By Katie Dravenstott
Southern Methodist University wasn’t originally on his list of prospective colleges, but from the moment Joshua L. Peugh (’06) stepped into the Meadows School of the Arts he knew that he was home.
“I walked into Meadows and I could feel the energy and I knew that this was where I was supposed to be,” Peugh says.
“I originally wanted to lean toward musical theater, but when I got through the SMU dance audition I was thinking that I could do my classical training now and come back later to musical theater. And so that is how I chose Meadows, and I loved every single minute of it.”
One of his favorite courses was dance history with Shelley Berg. “I loved the way she encouraged me to synthesize information and to follow the threads that were hanging out. I wrote a paper for her comparing the ballet Giselle to Bram Stoker’s novel Dracula because I was also a double major in English. She encouraged me to keep drawing those parallels and keep pulling the stuff I was learning in literary theory and to synthesize that with dance history and some of those lenses that are there.”
“There are just so many people who changed me and shaped me during my time at SMU. They really gave me all the tools that I use now. I’ve picked up stuff since then, and I had a lot coming in because I came from a good school that prepared me for SMU. But then SMU prepared me for my professional life.”
It’s also where Peugh discovered his passion for choreography, after a knee injury at the beginning of his sophomore year made it hard for him to take technique classes. Instead, he used what he learned at The Joffrey Ballet that summer to start creating work for Brown Bag, which he continued to do throughout college.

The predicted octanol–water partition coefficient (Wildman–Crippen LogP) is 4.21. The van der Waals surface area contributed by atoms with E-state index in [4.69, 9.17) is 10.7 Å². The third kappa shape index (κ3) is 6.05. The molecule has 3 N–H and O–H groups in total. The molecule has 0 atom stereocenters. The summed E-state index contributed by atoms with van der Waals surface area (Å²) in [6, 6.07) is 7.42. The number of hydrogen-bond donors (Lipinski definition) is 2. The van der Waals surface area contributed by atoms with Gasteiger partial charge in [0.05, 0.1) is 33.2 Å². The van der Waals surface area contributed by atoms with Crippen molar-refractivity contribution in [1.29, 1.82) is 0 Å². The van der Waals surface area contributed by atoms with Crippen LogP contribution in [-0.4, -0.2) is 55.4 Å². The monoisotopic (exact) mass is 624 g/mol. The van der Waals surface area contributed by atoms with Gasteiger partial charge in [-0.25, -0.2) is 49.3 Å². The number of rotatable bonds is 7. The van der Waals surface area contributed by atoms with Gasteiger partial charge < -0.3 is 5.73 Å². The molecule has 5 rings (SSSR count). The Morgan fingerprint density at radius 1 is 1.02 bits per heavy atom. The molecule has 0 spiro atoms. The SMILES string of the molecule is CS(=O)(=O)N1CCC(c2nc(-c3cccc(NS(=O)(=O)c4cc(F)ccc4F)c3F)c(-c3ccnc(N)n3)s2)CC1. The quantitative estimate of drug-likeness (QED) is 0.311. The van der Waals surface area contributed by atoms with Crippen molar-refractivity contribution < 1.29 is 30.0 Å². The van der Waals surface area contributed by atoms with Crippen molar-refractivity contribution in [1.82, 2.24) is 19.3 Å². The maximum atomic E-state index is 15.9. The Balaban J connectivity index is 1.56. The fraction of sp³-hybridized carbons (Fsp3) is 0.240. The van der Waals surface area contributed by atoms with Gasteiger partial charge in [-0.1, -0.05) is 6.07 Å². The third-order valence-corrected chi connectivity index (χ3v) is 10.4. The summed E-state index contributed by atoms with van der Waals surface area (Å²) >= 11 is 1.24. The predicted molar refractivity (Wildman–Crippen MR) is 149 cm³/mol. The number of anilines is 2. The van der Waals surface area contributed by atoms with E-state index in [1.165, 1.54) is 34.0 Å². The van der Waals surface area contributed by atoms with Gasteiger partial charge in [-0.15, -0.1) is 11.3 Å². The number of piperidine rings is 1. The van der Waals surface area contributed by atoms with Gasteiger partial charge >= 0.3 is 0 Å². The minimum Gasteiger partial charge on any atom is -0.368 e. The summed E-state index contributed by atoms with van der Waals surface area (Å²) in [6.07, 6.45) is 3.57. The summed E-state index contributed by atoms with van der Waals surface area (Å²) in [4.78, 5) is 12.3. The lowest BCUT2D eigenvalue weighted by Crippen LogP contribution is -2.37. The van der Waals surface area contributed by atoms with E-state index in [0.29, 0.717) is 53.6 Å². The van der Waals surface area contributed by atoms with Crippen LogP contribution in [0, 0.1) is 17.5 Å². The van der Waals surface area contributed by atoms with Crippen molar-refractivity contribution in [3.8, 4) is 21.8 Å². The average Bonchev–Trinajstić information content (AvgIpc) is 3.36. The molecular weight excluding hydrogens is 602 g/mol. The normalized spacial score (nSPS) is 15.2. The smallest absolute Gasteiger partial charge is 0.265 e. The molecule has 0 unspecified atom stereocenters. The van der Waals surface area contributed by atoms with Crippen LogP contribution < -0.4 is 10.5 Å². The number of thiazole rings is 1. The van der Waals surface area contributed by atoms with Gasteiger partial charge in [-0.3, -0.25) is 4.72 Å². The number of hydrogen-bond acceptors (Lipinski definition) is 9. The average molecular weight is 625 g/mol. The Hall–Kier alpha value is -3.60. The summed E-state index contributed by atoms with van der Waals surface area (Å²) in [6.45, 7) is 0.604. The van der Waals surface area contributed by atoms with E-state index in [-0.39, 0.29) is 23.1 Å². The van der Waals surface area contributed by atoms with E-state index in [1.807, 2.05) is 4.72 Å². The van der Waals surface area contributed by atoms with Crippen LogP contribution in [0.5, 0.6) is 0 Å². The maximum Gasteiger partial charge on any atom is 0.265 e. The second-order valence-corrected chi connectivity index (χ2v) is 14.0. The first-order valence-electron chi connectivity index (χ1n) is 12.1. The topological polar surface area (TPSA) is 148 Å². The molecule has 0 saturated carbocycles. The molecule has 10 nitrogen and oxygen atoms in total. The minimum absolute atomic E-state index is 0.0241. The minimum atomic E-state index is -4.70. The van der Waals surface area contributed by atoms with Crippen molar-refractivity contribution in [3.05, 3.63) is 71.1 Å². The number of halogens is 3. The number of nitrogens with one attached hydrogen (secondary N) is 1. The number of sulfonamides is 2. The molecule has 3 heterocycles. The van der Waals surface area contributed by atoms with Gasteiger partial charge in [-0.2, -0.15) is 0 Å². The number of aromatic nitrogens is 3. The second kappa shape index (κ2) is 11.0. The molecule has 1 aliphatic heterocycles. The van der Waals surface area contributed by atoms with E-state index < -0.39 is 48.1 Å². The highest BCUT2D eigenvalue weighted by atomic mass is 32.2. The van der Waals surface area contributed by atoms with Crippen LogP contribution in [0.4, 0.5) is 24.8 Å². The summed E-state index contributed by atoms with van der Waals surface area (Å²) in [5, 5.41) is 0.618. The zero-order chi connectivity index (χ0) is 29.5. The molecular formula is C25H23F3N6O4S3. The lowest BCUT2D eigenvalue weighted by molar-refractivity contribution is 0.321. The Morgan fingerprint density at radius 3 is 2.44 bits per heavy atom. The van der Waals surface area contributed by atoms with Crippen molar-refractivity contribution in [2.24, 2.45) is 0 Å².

After graduation Peugh relocated to South Korea, where he founded Dark Circles Contemporary Dance (DCCD). He moved back to Dallas in 2011 to become the resident choreographer for the recently revamped Bruce Wood Dance Project.
“I had always admired Bruce,” Peugh says about his decision to come back and work with the local dance legend. “I was drawn to the musicality in his work and the way he interpreted things. And there’s a touch of theatricality in there that I loved.”
When it came time to form a Dallas branch of DCCD in 2013, Peugh says he knew exactly where to look for dancers. “SMU gave me a pool to hire dancers who were trained like I was and who understood the things that I understood about form, content and shape. You can usually tell an SMU dancer because of the training that we get.”
Katie Dravenstott is a freelance writer and dance instructor in Dallas.